State and federal law protects those suspected of crimes from being forced to make self-incriminating statements to authorities. This can include police officers, prosecutors, investigators and other law enforcement agents working on behalf of the state to secure a conviction. This is a fundamental right. Unfortunately, the confusing circumstances of many arrests and investigations lead suspects to inadvertently waive this right and make statements or utterances that are eventually used against them in court.
A Birmingham criminal defense attorney can advise you on your right to remain silent. Always ask to exercise your right to speak to a lawyer before submitting to any line of questioning by law enforcement.
What Suspects Need to Know About Incriminating Statements
Most Americans are familiar with the Miranda Warning from popular films and TV programs relating to crime. Such entertainment has introduced “the right to remain silent” into the modern American vocabulary. But what does this actually mean? A 1992 opinion by the Alabama Supreme Court illustrates a common scenario of police questioning.
Ex Parte Corey D. Matthews (601 S.2d 52) involved a defendant who had made incriminating statements to police officers and an investigator from the local district attorney’s office. This particular case focused on the promises which had been made to the defendant before he made his confession. Because both state and federal law require incriminating statements to be made voluntarily in order to be admissible against the defendant, the court was tasked with deciding whether the promises made the defendant’s statements involuntary. These promises included discussion of a “boot camp” program which might enable the defendant to avoid jail time and the statement that the prosecutor “might cut him a deal.” The investigator also told the defendant that he could either tell the prosecutor that the defendant cooperated, or that he hadn’t, and that this “could make a lot of difference.”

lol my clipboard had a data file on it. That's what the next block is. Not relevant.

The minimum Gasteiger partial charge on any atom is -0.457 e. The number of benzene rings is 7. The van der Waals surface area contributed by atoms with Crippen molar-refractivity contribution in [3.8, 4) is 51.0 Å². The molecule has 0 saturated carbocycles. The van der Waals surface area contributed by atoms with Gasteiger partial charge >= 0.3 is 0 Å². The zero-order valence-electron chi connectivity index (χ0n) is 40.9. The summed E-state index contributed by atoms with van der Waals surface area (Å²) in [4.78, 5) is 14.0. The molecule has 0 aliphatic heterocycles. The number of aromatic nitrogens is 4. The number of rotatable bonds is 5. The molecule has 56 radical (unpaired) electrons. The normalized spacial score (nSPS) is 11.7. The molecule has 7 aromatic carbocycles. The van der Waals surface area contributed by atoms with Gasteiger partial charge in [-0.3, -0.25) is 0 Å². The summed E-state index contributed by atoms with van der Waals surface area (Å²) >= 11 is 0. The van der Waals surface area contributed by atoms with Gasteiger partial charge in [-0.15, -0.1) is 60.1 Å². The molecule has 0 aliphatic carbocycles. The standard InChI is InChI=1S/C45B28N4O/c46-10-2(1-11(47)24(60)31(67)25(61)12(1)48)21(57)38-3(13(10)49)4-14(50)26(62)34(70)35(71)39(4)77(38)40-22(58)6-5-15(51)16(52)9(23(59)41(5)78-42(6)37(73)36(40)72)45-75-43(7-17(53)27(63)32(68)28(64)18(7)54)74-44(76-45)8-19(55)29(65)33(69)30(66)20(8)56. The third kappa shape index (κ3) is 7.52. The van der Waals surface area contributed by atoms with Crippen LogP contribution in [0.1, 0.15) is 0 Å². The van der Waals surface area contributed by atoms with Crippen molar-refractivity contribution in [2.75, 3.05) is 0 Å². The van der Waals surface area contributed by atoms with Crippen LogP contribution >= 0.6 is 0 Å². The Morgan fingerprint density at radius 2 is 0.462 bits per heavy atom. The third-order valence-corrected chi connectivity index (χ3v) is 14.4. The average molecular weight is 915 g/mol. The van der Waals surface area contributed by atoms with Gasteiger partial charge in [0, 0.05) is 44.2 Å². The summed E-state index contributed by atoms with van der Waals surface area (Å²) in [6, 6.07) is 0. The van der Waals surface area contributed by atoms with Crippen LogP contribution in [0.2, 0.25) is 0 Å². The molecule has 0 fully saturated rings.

Ultimately, the state Supreme Court determined that these statements “engineered and encouraged” the defendant to think that he would be more favorably dealt with if he confessed. This had been prohibited by earlier case law. The Supreme Court therefore held that the confession would not be admissible as evidence against the defendant.
How Can Defendants Stop Questioning?
The Miranda Warnings also contain a familiar statement that the suspect has the right to an attorney. This derives from the Sixth Amendment to the United States Constitution. Once a suspect has made an unambiguous request for counsel, law enforcement agents must stop questioning until the suspect has been able to consult with his or her attorney. This rule has been affirmed in many different opinions by the United States Supreme Court. (See Edwards v. Arizona, 451 U.S. 477).
However, many cases have dealt with whether a request was ambiguous or not. Suspects should therefore be very careful to clearly state that they will not answer any further questions without an attorney present.
These and many other confusing circumstances can arise when a suspect is being questioned by police officers. In these confusing circumstances, a Birmingham defense attorney can help suspects protect their legal rights from questionable actions by law enforcement agents.